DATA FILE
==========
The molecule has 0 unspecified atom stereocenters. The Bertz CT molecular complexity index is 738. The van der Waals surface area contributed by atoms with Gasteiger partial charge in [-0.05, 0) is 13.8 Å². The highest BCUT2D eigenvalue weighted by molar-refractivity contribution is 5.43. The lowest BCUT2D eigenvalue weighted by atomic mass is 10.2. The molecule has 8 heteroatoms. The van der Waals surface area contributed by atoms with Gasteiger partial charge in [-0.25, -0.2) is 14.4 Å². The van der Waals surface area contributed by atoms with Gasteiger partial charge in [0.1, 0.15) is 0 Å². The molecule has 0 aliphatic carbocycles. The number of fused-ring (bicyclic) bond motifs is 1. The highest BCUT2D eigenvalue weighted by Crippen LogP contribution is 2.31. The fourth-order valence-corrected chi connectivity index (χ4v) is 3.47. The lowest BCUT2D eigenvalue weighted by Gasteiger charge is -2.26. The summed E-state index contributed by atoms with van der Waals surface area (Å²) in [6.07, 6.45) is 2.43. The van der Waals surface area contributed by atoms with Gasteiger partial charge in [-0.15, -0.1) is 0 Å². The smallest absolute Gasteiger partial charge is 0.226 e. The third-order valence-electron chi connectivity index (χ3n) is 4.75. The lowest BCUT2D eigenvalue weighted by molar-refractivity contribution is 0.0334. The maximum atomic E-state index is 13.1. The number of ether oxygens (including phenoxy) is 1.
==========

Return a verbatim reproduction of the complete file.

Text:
The molecule has 0 unspecified atom stereocenters. The Bertz CT molecular complexity index is 738. The van der Waals surface area contributed by atoms with Gasteiger partial charge in [-0.05, 0) is 13.8 Å². The highest BCUT2D eigenvalue weighted by molar-refractivity contribution is 5.43. The lowest BCUT2D eigenvalue weighted by atomic mass is 10.2. The molecule has 8 heteroatoms. The van der Waals surface area contributed by atoms with Gasteiger partial charge in [-0.25, -0.2) is 14.4 Å². The van der Waals surface area contributed by atoms with Gasteiger partial charge in [0.1, 0.15) is 0 Å². The molecule has 0 aliphatic carbocycles. The number of fused-ring (bicyclic) bond motifs is 1. The highest BCUT2D eigenvalue weighted by Crippen LogP contribution is 2.31. The fourth-order valence-corrected chi connectivity index (χ4v) is 3.47. The lowest BCUT2D eigenvalue weighted by Gasteiger charge is -2.26. The summed E-state index contributed by atoms with van der Waals surface area (Å²) in [6.07, 6.45) is 2.43. The van der Waals surface area contributed by atoms with Gasteiger partial charge in [-0.15, -0.1) is 0 Å². The smallest absolute Gasteiger partial charge is 0.226 e. The third-order valence-electron chi connectivity index (χ3n) is 4.75. The lowest BCUT2D eigenvalue weighted by molar-refractivity contribution is 0.0334. The maximum atomic E-state index is 13.1. The number of ether oxygens (including phenoxy) is 1.